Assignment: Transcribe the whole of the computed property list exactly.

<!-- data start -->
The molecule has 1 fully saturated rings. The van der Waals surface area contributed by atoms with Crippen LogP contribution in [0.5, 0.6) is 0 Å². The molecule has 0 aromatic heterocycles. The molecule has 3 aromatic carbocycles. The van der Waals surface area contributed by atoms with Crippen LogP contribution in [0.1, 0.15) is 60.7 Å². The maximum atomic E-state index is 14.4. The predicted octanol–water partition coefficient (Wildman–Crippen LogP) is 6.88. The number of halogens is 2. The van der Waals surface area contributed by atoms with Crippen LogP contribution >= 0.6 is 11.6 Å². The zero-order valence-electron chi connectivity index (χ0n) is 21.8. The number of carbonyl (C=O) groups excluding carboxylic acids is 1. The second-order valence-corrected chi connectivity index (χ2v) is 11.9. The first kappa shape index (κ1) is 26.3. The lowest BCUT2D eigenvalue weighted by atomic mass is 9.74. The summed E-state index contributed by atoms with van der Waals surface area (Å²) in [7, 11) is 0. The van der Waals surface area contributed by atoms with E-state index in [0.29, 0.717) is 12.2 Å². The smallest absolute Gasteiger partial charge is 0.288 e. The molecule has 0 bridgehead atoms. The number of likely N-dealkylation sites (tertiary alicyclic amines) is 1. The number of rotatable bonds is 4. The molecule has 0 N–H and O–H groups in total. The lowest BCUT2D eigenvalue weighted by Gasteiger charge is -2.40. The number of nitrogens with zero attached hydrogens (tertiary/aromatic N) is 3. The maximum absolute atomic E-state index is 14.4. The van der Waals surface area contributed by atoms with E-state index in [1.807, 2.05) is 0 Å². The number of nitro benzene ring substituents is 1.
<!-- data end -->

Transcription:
The molecule has 1 fully saturated rings. The van der Waals surface area contributed by atoms with Crippen LogP contribution in [0.5, 0.6) is 0 Å². The molecule has 0 aromatic heterocycles. The molecule has 3 aromatic carbocycles. The van der Waals surface area contributed by atoms with Crippen LogP contribution in [0.1, 0.15) is 60.7 Å². The maximum atomic E-state index is 14.4. The predicted octanol–water partition coefficient (Wildman–Crippen LogP) is 6.88. The number of halogens is 2. The van der Waals surface area contributed by atoms with Crippen LogP contribution >= 0.6 is 11.6 Å². The zero-order valence-electron chi connectivity index (χ0n) is 21.8. The number of carbonyl (C=O) groups excluding carboxylic acids is 1. The second-order valence-corrected chi connectivity index (χ2v) is 11.9. The first kappa shape index (κ1) is 26.3. The lowest BCUT2D eigenvalue weighted by atomic mass is 9.74. The summed E-state index contributed by atoms with van der Waals surface area (Å²) in [7, 11) is 0. The van der Waals surface area contributed by atoms with E-state index in [0.29, 0.717) is 12.2 Å². The smallest absolute Gasteiger partial charge is 0.288 e. The molecule has 0 bridgehead atoms. The number of likely N-dealkylation sites (tertiary alicyclic amines) is 1. The number of rotatable bonds is 4. The molecule has 0 N–H and O–H groups in total. The lowest BCUT2D eigenvalue weighted by Gasteiger charge is -2.40. The number of nitrogens with zero attached hydrogens (tertiary/aromatic N) is 3. The maximum absolute atomic E-state index is 14.4. The van der Waals surface area contributed by atoms with E-state index in [1.807, 2.05) is 0 Å². The number of nitro benzene ring substituents is 1.